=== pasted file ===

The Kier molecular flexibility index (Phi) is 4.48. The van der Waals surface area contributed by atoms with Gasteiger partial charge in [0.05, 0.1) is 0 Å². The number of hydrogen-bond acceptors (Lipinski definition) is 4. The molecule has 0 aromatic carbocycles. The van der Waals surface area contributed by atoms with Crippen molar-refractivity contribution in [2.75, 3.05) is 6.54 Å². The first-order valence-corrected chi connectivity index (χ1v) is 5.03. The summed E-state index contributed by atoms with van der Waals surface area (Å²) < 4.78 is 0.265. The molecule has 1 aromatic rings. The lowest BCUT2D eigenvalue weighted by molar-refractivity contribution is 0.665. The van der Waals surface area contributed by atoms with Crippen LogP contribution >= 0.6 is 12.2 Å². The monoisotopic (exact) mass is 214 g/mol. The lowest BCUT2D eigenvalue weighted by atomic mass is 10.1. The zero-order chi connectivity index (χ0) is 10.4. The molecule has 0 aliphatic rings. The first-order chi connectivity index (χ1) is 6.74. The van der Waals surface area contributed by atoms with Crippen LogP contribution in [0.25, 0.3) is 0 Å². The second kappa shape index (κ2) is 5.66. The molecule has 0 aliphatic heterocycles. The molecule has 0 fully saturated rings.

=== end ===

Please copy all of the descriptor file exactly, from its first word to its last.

The Kier molecular flexibility index (Phi) is 4.48. The van der Waals surface area contributed by atoms with Gasteiger partial charge in [0.05, 0.1) is 0 Å². The number of hydrogen-bond acceptors (Lipinski definition) is 4. The molecule has 0 aromatic carbocycles. The van der Waals surface area contributed by atoms with Crippen molar-refractivity contribution in [2.75, 3.05) is 6.54 Å². The first-order valence-corrected chi connectivity index (χ1v) is 5.03. The summed E-state index contributed by atoms with van der Waals surface area (Å²) < 4.78 is 0.265. The molecule has 1 aromatic rings. The lowest BCUT2D eigenvalue weighted by molar-refractivity contribution is 0.665. The van der Waals surface area contributed by atoms with Crippen LogP contribution >= 0.6 is 12.2 Å². The monoisotopic (exact) mass is 214 g/mol. The lowest BCUT2D eigenvalue weighted by atomic mass is 10.1. The zero-order chi connectivity index (χ0) is 10.4. The molecule has 0 aliphatic rings. The first-order chi connectivity index (χ1) is 6.74. The van der Waals surface area contributed by atoms with Crippen LogP contribution in [0.25, 0.3) is 0 Å². The second kappa shape index (κ2) is 5.66. The molecule has 0 aliphatic heterocycles. The molecule has 0 fully saturated rings.